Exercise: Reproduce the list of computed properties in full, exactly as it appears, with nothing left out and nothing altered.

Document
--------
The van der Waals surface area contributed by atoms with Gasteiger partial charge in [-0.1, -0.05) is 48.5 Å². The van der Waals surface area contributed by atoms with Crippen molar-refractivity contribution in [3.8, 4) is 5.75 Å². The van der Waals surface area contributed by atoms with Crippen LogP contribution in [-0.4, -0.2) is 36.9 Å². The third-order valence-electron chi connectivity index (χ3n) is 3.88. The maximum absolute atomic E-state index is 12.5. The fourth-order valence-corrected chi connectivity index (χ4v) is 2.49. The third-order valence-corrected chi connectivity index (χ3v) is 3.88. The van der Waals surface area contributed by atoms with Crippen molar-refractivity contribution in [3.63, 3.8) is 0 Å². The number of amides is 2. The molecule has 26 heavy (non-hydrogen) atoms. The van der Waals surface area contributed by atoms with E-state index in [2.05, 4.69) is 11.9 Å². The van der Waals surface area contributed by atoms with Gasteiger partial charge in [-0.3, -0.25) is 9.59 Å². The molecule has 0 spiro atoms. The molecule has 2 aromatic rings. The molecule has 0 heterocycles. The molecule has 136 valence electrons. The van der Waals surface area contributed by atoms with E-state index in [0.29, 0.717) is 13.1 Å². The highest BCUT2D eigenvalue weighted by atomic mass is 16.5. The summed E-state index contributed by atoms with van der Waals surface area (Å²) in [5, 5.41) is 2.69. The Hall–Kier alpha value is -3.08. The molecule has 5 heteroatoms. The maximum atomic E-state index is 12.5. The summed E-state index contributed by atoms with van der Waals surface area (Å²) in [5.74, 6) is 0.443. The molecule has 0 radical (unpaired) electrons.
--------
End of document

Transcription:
The van der Waals surface area contributed by atoms with Gasteiger partial charge in [-0.1, -0.05) is 48.5 Å². The van der Waals surface area contributed by atoms with Crippen molar-refractivity contribution in [3.8, 4) is 5.75 Å². The van der Waals surface area contributed by atoms with Crippen LogP contribution in [-0.4, -0.2) is 36.9 Å². The third-order valence-electron chi connectivity index (χ3n) is 3.88. The maximum absolute atomic E-state index is 12.5. The fourth-order valence-corrected chi connectivity index (χ4v) is 2.49. The third-order valence-corrected chi connectivity index (χ3v) is 3.88. The van der Waals surface area contributed by atoms with Crippen molar-refractivity contribution in [3.63, 3.8) is 0 Å². The number of amides is 2. The molecule has 26 heavy (non-hydrogen) atoms. The van der Waals surface area contributed by atoms with E-state index in [2.05, 4.69) is 11.9 Å². The van der Waals surface area contributed by atoms with Gasteiger partial charge in [-0.3, -0.25) is 9.59 Å². The molecule has 0 spiro atoms. The molecule has 2 aromatic rings. The molecule has 0 heterocycles. The molecule has 136 valence electrons. The van der Waals surface area contributed by atoms with E-state index in [0.29, 0.717) is 13.1 Å². The highest BCUT2D eigenvalue weighted by atomic mass is 16.5. The summed E-state index contributed by atoms with van der Waals surface area (Å²) in [5, 5.41) is 2.69. The Hall–Kier alpha value is -3.08. The molecule has 5 heteroatoms. The maximum atomic E-state index is 12.5. The summed E-state index contributed by atoms with van der Waals surface area (Å²) in [5.74, 6) is 0.443. The molecule has 0 radical (unpaired) electrons.